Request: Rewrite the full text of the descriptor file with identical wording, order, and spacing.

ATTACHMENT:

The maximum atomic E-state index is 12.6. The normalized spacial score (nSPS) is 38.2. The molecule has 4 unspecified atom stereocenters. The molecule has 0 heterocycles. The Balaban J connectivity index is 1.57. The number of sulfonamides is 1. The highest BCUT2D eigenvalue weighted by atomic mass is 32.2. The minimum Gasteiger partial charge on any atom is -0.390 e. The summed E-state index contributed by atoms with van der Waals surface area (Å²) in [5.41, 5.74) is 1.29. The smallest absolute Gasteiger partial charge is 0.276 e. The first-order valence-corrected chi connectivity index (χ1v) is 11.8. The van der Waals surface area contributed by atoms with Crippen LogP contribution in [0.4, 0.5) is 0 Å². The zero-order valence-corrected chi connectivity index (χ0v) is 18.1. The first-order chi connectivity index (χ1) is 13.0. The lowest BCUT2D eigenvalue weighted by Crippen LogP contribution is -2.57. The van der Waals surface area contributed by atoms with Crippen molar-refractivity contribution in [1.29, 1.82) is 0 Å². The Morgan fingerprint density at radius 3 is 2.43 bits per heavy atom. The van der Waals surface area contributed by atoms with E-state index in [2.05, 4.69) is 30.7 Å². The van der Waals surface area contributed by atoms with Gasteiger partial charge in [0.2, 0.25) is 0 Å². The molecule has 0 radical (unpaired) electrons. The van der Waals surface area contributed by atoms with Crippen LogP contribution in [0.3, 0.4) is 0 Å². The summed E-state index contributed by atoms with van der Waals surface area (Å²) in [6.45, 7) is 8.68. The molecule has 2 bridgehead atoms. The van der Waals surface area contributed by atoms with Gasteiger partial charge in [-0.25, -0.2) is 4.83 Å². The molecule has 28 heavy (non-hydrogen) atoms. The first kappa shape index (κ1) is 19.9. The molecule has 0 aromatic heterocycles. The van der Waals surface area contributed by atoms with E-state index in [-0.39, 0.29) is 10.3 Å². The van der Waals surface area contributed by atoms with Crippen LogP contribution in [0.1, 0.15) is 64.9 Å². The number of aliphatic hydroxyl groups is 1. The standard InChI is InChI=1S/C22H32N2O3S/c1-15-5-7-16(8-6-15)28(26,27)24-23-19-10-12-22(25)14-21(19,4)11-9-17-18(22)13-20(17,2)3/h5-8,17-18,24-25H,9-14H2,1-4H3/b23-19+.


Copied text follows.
The maximum atomic E-state index is 12.6. The normalized spacial score (nSPS) is 38.2. The molecule has 4 unspecified atom stereocenters. The molecule has 0 heterocycles. The Balaban J connectivity index is 1.57. The number of sulfonamides is 1. The highest BCUT2D eigenvalue weighted by atomic mass is 32.2. The minimum Gasteiger partial charge on any atom is -0.390 e. The summed E-state index contributed by atoms with van der Waals surface area (Å²) in [5.41, 5.74) is 1.29. The smallest absolute Gasteiger partial charge is 0.276 e. The first-order valence-corrected chi connectivity index (χ1v) is 11.8. The van der Waals surface area contributed by atoms with Crippen LogP contribution in [0.4, 0.5) is 0 Å². The zero-order valence-corrected chi connectivity index (χ0v) is 18.1. The first-order chi connectivity index (χ1) is 13.0. The lowest BCUT2D eigenvalue weighted by Crippen LogP contribution is -2.57. The van der Waals surface area contributed by atoms with Crippen molar-refractivity contribution in [1.29, 1.82) is 0 Å². The Morgan fingerprint density at radius 3 is 2.43 bits per heavy atom. The van der Waals surface area contributed by atoms with E-state index in [2.05, 4.69) is 30.7 Å². The van der Waals surface area contributed by atoms with Gasteiger partial charge in [0.2, 0.25) is 0 Å². The molecule has 0 radical (unpaired) electrons. The van der Waals surface area contributed by atoms with Crippen LogP contribution in [0.3, 0.4) is 0 Å². The summed E-state index contributed by atoms with van der Waals surface area (Å²) in [6.45, 7) is 8.68. The molecule has 2 bridgehead atoms. The van der Waals surface area contributed by atoms with Gasteiger partial charge in [-0.25, -0.2) is 4.83 Å². The molecule has 28 heavy (non-hydrogen) atoms. The first kappa shape index (κ1) is 19.9. The molecule has 0 aromatic heterocycles. The van der Waals surface area contributed by atoms with E-state index in [-0.39, 0.29) is 10.3 Å². The van der Waals surface area contributed by atoms with Crippen LogP contribution in [0.1, 0.15) is 64.9 Å². The number of aliphatic hydroxyl groups is 1. The standard InChI is InChI=1S/C22H32N2O3S/c1-15-5-7-16(8-6-15)28(26,27)24-23-19-10-12-22(25)14-21(19,4)11-9-17-18(22)13-20(17,2)3/h5-8,17-18,24-25H,9-14H2,1-4H3/b23-19+.